Instructions: Read the text below to find the answers to the questions on your worksheet.
E.H. Gombrich, in his book The Story of Art says that "There really is no such thing as Art. There are only artists." This is, of course, debatable, but it would appear that Oscar Wilde would have disagreed with him. The famous British novelist, poet and playwright is quoted as saying "All Art is quite useless", which would indicate that he believed in the existence of art, even if he didn't believe in its usefulness.
Some of the earliest examples of "art" were painted some 15,000 years ago (during the Ice Age). They depict game such as bison, mammoth and reindeer. Famous examples can be found in caves in Altamira, Spain, and Lascaux, France. No one knows exactly why they were painted but one theory suggests that they may have been painted in the belief that capturing the animal in paint would aid the hunter to capture the animal in reality.
The Importance of Portrait Painting
One of the most famous portrait painters in British history was born in Augsburg in Germany, the son of a respected painter. In 1526, when the unrest created by the Reformation made it difficult for him to carry on his trade at home, he moved to England. He carried with him a letter from the famous Dutch scholar Erasmus of Rotterdam which formally introduced him to the famous English scholar, Sir Thomas More. The portraits he painted of More, his family and friends brought him to the attention of the then king, Henry VIII, who made him the official Court Painter. Long before the invention of photography, an accurate portrait painter would have been a useful member of the Court. Indeed, when Henry later embarked on his series of marriages it was his Court Painter, Hans Holbein the Younger (1497 - 1543) that he sent abroad to paint pictures of the prospective brides so that he could see whether they were attractive or not. In the case of Anne of Cleves it is said that Holbein fell in love with her and painted a portrait of her which exaggerated her beauty. Henry saw the portrait and decided to marry Anne but when he actually met her, just before the wedding, he was shocked by her appearance and announced that she looked like a horse. The marriage went ahead in spite of Henry's revulsion, but he divorced his new queen just six months later.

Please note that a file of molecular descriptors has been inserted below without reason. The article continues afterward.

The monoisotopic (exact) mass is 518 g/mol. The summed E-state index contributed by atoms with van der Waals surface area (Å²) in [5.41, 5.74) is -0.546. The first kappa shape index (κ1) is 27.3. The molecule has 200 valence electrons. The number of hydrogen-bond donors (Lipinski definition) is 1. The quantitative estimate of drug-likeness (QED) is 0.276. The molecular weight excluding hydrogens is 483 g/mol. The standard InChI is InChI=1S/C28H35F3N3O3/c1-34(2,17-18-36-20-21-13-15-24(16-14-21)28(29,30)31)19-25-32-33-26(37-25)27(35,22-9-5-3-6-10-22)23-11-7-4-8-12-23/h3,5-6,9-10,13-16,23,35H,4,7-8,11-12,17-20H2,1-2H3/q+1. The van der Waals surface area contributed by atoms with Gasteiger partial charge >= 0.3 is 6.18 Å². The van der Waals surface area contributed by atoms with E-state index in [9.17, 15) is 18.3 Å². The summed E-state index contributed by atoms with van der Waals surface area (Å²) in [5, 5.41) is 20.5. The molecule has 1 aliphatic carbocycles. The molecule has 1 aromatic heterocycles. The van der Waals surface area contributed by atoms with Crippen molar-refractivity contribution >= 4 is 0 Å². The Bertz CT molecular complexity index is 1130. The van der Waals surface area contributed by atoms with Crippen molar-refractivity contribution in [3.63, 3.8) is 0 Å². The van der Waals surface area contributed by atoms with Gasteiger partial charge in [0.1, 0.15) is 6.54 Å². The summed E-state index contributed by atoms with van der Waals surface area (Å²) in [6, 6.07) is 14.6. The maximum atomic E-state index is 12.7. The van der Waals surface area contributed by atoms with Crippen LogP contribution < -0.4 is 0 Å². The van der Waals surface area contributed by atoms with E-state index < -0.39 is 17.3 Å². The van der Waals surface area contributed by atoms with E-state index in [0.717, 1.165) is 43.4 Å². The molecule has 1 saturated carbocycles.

A Famous Nickname
El Greco (1541? - 1614) was born on the Greek island of Crete but did not spend his life there. He left his homeland and travelled to Venice before finally settling in Toledo, Spain. His paintings are famous because his departure from realistic shapes and colours gives a dynamism to his compositions which is ever moving and sometimes disturbing. The elongation of his human figures and the unequal balance of his compositions attest to his sojourn in Venice and the influence of artists such as Tintoretto and Parmigiano. His work was extremely popular in Spain, though the Spanish did not call him by his full name, Domenico Theotocopoulos, but shortened it to "El Greco" which means "The Greek". He had to employ many apprentices to help him carry out his numerous commissions. His work later fell out of favour but was rediscovered and appreciated in the early 20th century.
Read the clues below and write the solutions on a piece of paper. Then take the first letter of each answer and rearrange them to find the hidden word connected with this Talking Point.
- 1. The earliest examples of Primitive Art date from the _______________ Age.
2. A painting of a real person's face is called a _______________.
3. El Greco's real name was Domenico _______________.
4. Cave paintings dating from 15,000 years ago can be found in caves at _______________ in Spain.
5. Oscar Wilde was a poet, playwright and _______________.